I have received many questions about the rocky path to publication. In November, I have my 25th Book Published, so I do have some insight into this subject.
Learning how to write at school is very different from what a publisher expects. Join a writing group or an organization to help you improve your craft.
You have written your story, polished every line, and made it the best it can be. Send it to a critique group or at least print and read aloud. When we use a computer, we all suffer from what I call “word blindness”. Our brains assume the words on the screen are correct. In print, these mistakes are easier to notice.
Style guides change between publishing houses, so the first thing to do is to read the submission page of each publisher and follow the requirements to the letter.
Prepare your manuscript to the submission requirements.
Take the time to find the name of the acquiring editor. Write a short and to the point pitch. Trust me acquiring editors are very busy people. They don’t want to know where you went to school and how many kids you have.
Dear Mrs. Blank,
I am seeking publication for . . . ..
Name of book.
Add a two or three line attention hook.
Add writing credits and contact details.
Many readers believe that being published is a given for a published author. The truth is most of us go through the submission process for every story we write.
This is where patience comes in to play. Submissions can take from a few weeks to six months or more. I know waiting makes many authors depressed but the best advice I can give is to keep writing. If you receive a rejection, it is not the end of the world. Not every acquiring agent is going to love your work.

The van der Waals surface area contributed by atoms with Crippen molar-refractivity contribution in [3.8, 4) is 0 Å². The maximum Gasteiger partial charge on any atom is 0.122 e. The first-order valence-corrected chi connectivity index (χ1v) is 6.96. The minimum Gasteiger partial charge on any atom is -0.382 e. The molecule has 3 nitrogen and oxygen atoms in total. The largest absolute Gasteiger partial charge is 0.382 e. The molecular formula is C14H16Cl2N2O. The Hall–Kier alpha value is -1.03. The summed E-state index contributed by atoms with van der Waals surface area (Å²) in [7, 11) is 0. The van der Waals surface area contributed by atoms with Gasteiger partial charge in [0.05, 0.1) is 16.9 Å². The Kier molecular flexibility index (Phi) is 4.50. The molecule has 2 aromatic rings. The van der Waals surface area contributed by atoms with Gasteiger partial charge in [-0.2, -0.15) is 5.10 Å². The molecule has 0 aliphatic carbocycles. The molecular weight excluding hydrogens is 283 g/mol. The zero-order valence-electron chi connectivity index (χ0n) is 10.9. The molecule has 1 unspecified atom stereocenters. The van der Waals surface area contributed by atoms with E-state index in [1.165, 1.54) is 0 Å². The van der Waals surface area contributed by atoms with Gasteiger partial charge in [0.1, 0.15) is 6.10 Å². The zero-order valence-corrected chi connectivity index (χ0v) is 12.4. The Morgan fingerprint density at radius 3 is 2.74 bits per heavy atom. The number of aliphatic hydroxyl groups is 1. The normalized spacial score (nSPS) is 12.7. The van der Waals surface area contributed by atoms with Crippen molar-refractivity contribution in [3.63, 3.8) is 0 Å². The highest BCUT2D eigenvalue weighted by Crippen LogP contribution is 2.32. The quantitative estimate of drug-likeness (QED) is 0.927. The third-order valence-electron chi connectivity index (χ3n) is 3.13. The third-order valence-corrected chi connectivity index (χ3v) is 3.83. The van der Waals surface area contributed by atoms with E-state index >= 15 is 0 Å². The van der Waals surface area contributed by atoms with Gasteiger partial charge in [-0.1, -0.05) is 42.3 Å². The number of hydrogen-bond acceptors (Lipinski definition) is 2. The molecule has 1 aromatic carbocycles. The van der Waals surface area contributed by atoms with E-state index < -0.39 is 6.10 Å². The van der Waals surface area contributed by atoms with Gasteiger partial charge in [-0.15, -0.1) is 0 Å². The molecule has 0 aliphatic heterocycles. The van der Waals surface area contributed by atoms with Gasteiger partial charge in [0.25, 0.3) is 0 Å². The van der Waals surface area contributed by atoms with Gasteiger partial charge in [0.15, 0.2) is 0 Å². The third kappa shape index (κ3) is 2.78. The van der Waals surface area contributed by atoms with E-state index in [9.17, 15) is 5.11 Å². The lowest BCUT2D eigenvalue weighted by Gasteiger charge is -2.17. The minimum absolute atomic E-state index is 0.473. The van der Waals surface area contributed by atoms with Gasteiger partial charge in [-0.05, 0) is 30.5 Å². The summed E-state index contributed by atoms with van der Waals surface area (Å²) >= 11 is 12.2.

There are many publishers out there so never give up. If an editor is kind enough to give you a reason for rejection, take their advice. Over the years, I’ve learned a lot from my editors. So, keep on submitting and never give up.
Get a web site/ blog and promote your book.
If you receive a review, thank the reviewer. 99% of your reviews will be positive because the majority of reviewers are honest people. I value their opinions and have added a few of their awards for my books on this page in recognition.
However, if you don’t agree with a review or someone says, your writing stinks—don’t validate them with a comment. They are entitled to their opinion.
To be honest, I’ve found people who write denigrating reviews usually make disparaging comments about most authors’ books to grandstand. I always think of the judges on some of the T.V contest shows. There always seems to be a judge who insults the acts and abuses his/her power because the victim has no right of reply.
Keep writing and believe in yourself. Work hard and I’ll see you on the Best Seller Lists.
I hope this is of some help.